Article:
Illustration of footpoint separation between hard X-rays (lower left contours) and 34 GHz (gray scale, blob just to the right of the hard X-ray footpoint). This image is awful, sorry, but we are late and this is the best available at the moment. It's such an interesting subject that we will have to promise to come back to it with better graphics. The displacement of 34 GHz to the right implies higher altitude, trust us! The slightly curved solid line shows the limb of the Sun, and above it we see most of the flare action including lower-energy hard X-ray contours. Here we thank S. Krucker for the hard X-ray image from RHESSI, and M. Shimojo for the Nobeyama 34 GHz image.

By "ankles" we mean the upward extensions of the hard X-ray footpoints as implied by the 34 GHz sources. Why are they displaced? This is a newly recognized phenomenon, so we have to look at our menu of theoretical ideas and see if any of them will serve. Generally we could think about source structure, which might be subtly different even if the basic cause (electrons) is very similar; or propagation, since the radio waves in particular might be perturbed en route to the eye of the beholder (NoRH). The possible explanations would include...

  • Synchrotron self-absorption. The footpoints might be optically thick at 34 GHz, but only elaborate modeling (in the absence of full information) could clarify this.

  • Free-free absorption from the active region loops or filaments. This seems like a highly likely explanation, but does it work quantitatively for such a short wavelength?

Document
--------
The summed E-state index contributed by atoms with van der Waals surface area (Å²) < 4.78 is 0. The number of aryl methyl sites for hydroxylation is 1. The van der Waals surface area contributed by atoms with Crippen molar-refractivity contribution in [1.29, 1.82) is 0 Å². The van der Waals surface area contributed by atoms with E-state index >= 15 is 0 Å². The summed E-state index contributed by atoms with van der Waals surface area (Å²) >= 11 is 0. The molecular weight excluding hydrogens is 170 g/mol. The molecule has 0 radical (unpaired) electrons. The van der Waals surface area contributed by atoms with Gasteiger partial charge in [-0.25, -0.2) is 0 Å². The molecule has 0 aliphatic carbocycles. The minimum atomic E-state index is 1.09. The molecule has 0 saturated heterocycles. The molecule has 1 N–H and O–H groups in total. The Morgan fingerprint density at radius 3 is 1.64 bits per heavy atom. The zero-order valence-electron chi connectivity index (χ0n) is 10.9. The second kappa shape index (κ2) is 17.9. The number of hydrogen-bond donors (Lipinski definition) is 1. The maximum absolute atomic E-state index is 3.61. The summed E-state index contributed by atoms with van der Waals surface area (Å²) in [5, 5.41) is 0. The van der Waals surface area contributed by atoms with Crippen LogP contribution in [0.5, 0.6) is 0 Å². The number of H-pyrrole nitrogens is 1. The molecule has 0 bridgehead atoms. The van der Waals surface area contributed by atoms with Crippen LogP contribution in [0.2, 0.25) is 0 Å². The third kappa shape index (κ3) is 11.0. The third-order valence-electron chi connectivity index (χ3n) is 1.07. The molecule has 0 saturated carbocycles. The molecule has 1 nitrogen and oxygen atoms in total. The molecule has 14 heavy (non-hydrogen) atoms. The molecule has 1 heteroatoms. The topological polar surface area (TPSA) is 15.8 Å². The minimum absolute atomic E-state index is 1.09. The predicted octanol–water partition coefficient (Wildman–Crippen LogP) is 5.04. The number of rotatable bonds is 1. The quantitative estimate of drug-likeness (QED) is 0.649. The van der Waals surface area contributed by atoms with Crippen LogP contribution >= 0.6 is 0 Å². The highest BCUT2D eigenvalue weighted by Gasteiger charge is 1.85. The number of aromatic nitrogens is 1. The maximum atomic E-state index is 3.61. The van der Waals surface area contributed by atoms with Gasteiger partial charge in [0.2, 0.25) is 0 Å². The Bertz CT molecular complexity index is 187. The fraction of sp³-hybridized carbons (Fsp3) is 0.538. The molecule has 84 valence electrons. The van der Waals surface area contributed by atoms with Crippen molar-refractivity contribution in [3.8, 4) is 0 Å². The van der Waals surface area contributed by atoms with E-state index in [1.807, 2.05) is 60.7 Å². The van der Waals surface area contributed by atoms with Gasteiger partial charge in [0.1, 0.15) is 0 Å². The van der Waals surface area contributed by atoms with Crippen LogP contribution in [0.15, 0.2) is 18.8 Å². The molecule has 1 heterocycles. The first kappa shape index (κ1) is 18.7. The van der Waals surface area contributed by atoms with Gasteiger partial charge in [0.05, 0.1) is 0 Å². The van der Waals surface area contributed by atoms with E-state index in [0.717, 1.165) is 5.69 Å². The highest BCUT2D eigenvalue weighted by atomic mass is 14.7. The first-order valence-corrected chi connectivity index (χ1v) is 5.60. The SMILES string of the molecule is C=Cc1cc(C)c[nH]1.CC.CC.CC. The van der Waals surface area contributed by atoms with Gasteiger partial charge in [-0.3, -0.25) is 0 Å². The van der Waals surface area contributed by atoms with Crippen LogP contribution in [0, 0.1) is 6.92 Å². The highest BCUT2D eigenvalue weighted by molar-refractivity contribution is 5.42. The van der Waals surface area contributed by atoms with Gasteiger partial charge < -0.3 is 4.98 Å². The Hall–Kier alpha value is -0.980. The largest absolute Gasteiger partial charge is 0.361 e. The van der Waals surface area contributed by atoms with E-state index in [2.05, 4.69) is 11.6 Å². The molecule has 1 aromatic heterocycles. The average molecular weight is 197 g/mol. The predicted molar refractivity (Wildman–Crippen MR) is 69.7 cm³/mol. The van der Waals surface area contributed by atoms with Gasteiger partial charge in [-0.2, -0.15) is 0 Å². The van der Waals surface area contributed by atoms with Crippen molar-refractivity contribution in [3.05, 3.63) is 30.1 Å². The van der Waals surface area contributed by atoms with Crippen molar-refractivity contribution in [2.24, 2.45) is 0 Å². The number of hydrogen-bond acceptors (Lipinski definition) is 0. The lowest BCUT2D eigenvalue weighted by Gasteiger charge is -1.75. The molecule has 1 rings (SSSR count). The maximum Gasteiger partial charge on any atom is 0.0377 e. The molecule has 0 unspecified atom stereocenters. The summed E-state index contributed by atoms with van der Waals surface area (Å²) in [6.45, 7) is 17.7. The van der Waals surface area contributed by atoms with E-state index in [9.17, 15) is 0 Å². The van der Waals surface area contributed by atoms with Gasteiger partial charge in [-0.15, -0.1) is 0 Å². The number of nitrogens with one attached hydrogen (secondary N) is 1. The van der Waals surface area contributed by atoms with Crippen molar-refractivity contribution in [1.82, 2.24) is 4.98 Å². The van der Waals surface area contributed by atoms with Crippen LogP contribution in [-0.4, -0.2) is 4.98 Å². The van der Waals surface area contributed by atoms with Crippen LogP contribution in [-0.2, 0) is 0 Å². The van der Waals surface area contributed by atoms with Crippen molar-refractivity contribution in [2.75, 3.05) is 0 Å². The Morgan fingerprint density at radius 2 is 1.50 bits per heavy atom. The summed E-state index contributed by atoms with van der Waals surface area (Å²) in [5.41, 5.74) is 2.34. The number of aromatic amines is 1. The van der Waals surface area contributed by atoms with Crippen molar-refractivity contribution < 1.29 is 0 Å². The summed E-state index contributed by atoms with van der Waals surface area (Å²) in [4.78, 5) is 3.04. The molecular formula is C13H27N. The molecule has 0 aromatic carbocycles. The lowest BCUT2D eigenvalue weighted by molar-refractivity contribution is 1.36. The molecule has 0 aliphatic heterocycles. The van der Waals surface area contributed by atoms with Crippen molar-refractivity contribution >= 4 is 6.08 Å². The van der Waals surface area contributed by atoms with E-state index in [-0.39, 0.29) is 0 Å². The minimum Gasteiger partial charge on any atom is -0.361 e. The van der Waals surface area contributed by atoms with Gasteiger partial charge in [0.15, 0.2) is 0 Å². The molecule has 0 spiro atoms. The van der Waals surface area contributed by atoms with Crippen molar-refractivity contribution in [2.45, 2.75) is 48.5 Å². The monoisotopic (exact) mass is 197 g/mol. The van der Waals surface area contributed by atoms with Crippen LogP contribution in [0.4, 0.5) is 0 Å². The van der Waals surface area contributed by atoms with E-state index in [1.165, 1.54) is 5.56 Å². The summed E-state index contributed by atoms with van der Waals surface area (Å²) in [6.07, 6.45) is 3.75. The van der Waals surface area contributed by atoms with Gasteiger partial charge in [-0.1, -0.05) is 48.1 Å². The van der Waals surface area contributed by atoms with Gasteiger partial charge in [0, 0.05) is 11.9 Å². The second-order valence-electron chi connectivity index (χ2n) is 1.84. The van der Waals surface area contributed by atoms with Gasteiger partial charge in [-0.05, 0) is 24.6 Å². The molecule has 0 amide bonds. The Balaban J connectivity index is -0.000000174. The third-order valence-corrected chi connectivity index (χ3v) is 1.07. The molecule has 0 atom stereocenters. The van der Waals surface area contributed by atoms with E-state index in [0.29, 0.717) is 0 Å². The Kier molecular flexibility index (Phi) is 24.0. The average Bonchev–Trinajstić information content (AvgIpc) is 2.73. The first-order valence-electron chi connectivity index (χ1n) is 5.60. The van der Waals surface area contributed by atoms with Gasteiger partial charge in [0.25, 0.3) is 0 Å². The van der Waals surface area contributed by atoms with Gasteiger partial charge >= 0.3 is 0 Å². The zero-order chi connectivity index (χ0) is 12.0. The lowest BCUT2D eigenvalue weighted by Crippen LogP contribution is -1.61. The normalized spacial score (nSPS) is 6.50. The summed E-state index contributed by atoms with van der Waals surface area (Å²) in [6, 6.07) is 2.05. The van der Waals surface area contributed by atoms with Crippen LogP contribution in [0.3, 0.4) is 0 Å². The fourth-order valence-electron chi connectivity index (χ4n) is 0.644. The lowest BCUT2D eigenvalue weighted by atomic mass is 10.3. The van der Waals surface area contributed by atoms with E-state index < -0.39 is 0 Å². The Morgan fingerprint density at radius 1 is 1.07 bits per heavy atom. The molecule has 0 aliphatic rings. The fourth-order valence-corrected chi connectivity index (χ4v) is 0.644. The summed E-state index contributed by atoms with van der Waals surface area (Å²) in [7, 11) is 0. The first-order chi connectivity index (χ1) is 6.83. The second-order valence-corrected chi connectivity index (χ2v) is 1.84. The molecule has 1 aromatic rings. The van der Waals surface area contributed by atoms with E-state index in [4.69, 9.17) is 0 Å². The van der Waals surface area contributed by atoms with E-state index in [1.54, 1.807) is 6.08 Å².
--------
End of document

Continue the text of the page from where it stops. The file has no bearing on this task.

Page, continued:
• Plasma-frequency suppression. Not likely - radio waves don't propagate at frequencies above the plasma frequency, but 34 GHz corresponds to more a density of 10^13 cm^-2. This sort of total density might occur in the corona in the form of filament material, but the key electron density is unlikly to be that high.

  • Razin-Tsytovich suppression. This magneto-optical effect should be unimportant in the strong fields necessary for the 34 GHz emission to occur in the first place.

  • Mirroring. This might be called "source structure" as well. The point is that the scale height of 34 GHz emission might displace the source centroid up along the angle of the loop. Magnetic mirroring in the presumably converging magnetic ankle regions might help to shift the emission centroid to a higher altitude.


    Here's another unexplained discovery, although some possible theories exist. My preference would be for the last of the list above, but again a full understanding would require much more detailed information than we actually posess - how strong is the coronal field, anyway? And does it diverge enough to provide mirroring? The 34 GHz source brightness and location would be extremely sensitive to the answers to these questions. We already have at least two examples of this behavior - the Yohkoh event of November 7, 1998, and this recent RHESSI event. This is important enough for somebody to do a real study, and we hope that it happens soon.

    [Topical index] -o- [Chronological index]

    July 13, 2002

    Hugh Hudson (hudson@lmsal.com) with thanks to members of the Galileo mini-symposium at Nobeyama - Takeo Kosugi, Jun Sato, Kiyoto Shibasaki, Masumi Shimojo, et al.